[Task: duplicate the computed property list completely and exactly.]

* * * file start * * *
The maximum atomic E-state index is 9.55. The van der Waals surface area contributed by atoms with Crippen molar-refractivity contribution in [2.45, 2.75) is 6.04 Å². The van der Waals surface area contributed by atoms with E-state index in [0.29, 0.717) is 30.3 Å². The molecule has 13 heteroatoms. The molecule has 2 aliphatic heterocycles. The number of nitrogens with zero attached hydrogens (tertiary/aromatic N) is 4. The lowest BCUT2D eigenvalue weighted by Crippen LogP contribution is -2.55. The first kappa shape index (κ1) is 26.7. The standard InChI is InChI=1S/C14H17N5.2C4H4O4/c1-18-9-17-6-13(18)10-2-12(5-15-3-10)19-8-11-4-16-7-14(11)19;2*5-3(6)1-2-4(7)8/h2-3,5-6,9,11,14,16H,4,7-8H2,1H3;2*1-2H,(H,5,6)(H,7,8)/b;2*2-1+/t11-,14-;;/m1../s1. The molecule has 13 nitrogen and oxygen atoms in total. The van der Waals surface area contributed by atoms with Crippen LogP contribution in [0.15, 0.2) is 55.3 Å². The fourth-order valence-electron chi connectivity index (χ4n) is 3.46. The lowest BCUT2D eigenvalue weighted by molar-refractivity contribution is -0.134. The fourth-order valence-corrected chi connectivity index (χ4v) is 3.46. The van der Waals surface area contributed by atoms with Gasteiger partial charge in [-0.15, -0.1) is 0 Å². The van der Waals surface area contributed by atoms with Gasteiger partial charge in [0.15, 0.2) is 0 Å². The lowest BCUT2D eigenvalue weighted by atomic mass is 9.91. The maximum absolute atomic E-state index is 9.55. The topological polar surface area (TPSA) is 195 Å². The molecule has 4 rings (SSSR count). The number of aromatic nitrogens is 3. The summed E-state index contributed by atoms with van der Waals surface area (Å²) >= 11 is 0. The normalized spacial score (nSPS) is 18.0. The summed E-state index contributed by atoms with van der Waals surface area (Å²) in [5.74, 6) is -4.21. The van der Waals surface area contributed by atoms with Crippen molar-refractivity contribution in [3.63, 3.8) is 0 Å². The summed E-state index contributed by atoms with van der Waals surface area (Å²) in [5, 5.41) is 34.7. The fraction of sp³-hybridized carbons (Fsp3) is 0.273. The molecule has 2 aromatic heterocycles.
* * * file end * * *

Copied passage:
The maximum atomic E-state index is 9.55. The van der Waals surface area contributed by atoms with Crippen molar-refractivity contribution in [2.45, 2.75) is 6.04 Å². The van der Waals surface area contributed by atoms with E-state index in [0.29, 0.717) is 30.3 Å². The molecule has 13 heteroatoms. The molecule has 2 aliphatic heterocycles. The number of nitrogens with zero attached hydrogens (tertiary/aromatic N) is 4. The lowest BCUT2D eigenvalue weighted by Crippen LogP contribution is -2.55. The first kappa shape index (κ1) is 26.7. The standard InChI is InChI=1S/C14H17N5.2C4H4O4/c1-18-9-17-6-13(18)10-2-12(5-15-3-10)19-8-11-4-16-7-14(11)19;2*5-3(6)1-2-4(7)8/h2-3,5-6,9,11,14,16H,4,7-8H2,1H3;2*1-2H,(H,5,6)(H,7,8)/b;2*2-1+/t11-,14-;;/m1../s1. The molecule has 13 nitrogen and oxygen atoms in total. The van der Waals surface area contributed by atoms with Crippen LogP contribution in [0.15, 0.2) is 55.3 Å². The fourth-order valence-electron chi connectivity index (χ4n) is 3.46. The lowest BCUT2D eigenvalue weighted by molar-refractivity contribution is -0.134. The fourth-order valence-corrected chi connectivity index (χ4v) is 3.46. The van der Waals surface area contributed by atoms with Gasteiger partial charge in [-0.15, -0.1) is 0 Å². The van der Waals surface area contributed by atoms with Gasteiger partial charge in [0.15, 0.2) is 0 Å². The lowest BCUT2D eigenvalue weighted by atomic mass is 9.91. The maximum absolute atomic E-state index is 9.55. The topological polar surface area (TPSA) is 195 Å². The molecule has 4 rings (SSSR count). The number of aromatic nitrogens is 3. The summed E-state index contributed by atoms with van der Waals surface area (Å²) >= 11 is 0. The normalized spacial score (nSPS) is 18.0. The summed E-state index contributed by atoms with van der Waals surface area (Å²) in [5.74, 6) is -4.21. The van der Waals surface area contributed by atoms with Crippen molar-refractivity contribution in [3.63, 3.8) is 0 Å². The summed E-state index contributed by atoms with van der Waals surface area (Å²) in [5, 5.41) is 34.7. The fraction of sp³-hybridized carbons (Fsp3) is 0.273. The molecule has 2 aromatic heterocycles.